While reading the very useful article in the November issue of the "Monthly," by Dr. George Pyburn, on "A Home-made Telescope," it occurred to me that my own experience in that direction, not covered by Dr. Pyburn's article, might prove acceptable to some of your readers. In constructing my telescope I made the tube of paper and paste substantially as described by Dr. Pyburn, finishing with shellac-varnish as a protection against moisture. The three-inch object-glass cost about twenty-five dollars, which is nearly the total outlay for the instrument, as I use for eye-pieces those belonging to my microscope. As these range from a two-inch to a four-inch, I get a fair astronomical telescope with powers from twenty-five to two hundred diameters, affording satisfactory views of the more interesting celestial objects. For viewing the sun, a light box open on one side is attached to the tube, containing a sheet of white paper on which the image of the sun is received at a distance of nine or ten inches from the eye-piece. The stand is unskillfully constructed of wood, but, as the instrument is supported at two points, it is steady. It is of convenient height for an observer in a sitting posture, the object-end of the telescope being made to swing. When in use the telescope is strapped in a kind of long trough made by nailing two strips of boards together. This support is bolted at the end next the observer to an axle having a vertical motion. It has a horizontal motion on the bolt. The end of the support toward the object is given a vertical motion from horizontal to perpendicular by a lever running through a mortice in the stand, and working on a pin in the mortice. A rod jointed on the lower end of the lever is always in reach of the observer with which to manipulate it. The top of the lever is fitted with a long horizontal roller, on which a roller placed under the telescope-support rests at right angles. The rollers crossing each other at right angles, smooth and steady motion is had both vertically and horizontally. Such a stand may be made in a day.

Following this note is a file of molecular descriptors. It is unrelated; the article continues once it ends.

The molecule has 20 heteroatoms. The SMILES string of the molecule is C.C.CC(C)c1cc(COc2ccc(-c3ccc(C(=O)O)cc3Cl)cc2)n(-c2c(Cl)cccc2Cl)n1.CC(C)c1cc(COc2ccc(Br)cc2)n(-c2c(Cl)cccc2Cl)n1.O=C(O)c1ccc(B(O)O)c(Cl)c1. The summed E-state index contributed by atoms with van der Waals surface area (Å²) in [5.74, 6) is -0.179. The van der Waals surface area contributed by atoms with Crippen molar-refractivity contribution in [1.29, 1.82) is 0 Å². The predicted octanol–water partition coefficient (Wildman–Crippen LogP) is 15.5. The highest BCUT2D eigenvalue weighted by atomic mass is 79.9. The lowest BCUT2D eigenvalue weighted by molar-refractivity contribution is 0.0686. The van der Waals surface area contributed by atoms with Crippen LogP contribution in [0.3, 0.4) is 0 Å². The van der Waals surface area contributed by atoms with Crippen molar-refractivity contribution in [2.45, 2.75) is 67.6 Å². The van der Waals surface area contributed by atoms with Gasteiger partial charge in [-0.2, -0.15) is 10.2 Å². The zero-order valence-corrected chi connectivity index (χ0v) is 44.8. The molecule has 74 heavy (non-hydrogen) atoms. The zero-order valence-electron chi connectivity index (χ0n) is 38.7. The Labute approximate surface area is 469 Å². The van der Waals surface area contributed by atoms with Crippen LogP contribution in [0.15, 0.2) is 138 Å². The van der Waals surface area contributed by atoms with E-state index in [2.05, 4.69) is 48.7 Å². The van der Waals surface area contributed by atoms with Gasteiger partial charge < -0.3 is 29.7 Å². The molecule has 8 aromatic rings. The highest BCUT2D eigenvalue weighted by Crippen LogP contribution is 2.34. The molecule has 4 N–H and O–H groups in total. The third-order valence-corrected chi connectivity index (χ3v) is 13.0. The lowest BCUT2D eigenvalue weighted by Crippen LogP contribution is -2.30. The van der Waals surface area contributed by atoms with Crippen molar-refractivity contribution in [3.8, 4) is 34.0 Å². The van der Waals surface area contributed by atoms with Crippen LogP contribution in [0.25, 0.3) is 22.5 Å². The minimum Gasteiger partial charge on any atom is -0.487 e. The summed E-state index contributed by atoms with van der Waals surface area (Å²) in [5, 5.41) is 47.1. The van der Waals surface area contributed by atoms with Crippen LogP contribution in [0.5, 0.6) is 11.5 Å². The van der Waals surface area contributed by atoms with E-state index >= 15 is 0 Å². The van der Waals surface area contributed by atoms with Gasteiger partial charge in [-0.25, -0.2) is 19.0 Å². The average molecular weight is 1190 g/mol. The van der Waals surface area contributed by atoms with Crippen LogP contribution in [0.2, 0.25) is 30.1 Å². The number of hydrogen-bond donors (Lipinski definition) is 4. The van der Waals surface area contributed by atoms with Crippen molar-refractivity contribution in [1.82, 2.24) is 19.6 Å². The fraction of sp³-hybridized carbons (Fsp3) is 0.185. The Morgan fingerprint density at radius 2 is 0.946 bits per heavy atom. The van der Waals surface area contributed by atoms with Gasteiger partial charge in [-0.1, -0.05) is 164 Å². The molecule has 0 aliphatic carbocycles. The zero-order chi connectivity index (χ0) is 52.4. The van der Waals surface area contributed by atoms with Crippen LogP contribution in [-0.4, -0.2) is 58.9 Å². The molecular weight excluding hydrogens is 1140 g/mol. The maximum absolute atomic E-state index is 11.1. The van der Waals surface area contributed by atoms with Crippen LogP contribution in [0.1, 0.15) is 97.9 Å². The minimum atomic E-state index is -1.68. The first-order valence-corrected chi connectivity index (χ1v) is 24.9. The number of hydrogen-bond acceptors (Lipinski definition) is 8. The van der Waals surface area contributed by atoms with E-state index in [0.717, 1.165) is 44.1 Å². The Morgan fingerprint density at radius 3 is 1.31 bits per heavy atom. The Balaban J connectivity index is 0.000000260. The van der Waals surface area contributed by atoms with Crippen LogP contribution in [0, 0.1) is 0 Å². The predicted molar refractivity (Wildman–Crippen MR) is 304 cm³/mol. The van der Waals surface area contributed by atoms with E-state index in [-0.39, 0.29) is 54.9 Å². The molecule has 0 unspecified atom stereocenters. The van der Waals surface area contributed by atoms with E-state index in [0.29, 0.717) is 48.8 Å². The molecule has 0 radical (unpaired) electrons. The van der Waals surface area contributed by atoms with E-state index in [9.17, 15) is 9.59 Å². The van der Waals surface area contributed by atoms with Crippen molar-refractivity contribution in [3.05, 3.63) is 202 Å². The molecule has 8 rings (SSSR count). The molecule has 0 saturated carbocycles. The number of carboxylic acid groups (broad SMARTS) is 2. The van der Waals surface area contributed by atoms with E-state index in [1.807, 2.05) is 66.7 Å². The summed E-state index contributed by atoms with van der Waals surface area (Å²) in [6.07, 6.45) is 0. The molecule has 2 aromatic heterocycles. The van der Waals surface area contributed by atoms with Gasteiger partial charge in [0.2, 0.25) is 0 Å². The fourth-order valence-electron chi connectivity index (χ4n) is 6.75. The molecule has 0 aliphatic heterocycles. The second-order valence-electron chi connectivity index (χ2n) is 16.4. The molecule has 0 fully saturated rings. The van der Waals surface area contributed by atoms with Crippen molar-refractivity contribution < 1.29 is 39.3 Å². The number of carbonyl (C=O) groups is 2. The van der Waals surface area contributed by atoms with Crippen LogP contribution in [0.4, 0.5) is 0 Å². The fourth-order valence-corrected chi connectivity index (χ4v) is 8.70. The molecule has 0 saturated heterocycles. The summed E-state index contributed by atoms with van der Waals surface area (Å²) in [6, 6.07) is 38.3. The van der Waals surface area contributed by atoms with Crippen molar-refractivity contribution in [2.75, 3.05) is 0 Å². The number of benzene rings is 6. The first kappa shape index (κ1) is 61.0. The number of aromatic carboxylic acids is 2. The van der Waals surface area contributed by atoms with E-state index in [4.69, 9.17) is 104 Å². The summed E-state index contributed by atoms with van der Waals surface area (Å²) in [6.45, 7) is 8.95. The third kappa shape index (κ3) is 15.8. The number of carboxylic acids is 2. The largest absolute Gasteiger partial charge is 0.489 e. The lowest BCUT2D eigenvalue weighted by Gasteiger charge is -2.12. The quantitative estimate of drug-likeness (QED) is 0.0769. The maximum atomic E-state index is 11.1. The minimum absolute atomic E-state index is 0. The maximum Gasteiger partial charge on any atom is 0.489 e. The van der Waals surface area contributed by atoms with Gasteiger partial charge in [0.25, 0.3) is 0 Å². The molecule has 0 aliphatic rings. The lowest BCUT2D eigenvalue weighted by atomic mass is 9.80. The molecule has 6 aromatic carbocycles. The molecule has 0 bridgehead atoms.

George W. Morehouse.